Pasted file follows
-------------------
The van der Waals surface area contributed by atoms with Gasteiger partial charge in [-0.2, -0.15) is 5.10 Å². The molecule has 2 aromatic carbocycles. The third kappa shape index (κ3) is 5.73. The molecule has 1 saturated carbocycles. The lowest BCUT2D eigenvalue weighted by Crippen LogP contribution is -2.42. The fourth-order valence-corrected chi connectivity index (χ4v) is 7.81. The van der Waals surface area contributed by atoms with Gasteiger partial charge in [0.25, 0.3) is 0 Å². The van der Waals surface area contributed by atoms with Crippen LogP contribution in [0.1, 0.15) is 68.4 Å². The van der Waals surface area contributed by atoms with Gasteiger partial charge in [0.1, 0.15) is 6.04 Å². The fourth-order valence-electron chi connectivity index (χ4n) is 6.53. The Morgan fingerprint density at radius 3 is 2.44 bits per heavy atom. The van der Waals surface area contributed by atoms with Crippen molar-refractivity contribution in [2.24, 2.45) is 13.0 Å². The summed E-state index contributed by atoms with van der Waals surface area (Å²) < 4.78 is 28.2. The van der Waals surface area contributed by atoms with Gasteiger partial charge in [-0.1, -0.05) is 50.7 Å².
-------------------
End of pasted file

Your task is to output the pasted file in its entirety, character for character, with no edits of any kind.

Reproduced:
The van der Waals surface area contributed by atoms with Gasteiger partial charge in [-0.2, -0.15) is 5.10 Å². The molecule has 2 aromatic carbocycles. The third kappa shape index (κ3) is 5.73. The molecule has 1 saturated carbocycles. The lowest BCUT2D eigenvalue weighted by Crippen LogP contribution is -2.42. The fourth-order valence-corrected chi connectivity index (χ4v) is 7.81. The van der Waals surface area contributed by atoms with Gasteiger partial charge in [0.25, 0.3) is 0 Å². The van der Waals surface area contributed by atoms with Crippen LogP contribution in [0.1, 0.15) is 68.4 Å². The van der Waals surface area contributed by atoms with Gasteiger partial charge in [0.1, 0.15) is 6.04 Å². The fourth-order valence-electron chi connectivity index (χ4n) is 6.53. The Morgan fingerprint density at radius 3 is 2.44 bits per heavy atom. The van der Waals surface area contributed by atoms with Crippen molar-refractivity contribution in [2.24, 2.45) is 13.0 Å². The summed E-state index contributed by atoms with van der Waals surface area (Å²) < 4.78 is 28.2. The van der Waals surface area contributed by atoms with Gasteiger partial charge in [-0.1, -0.05) is 50.7 Å².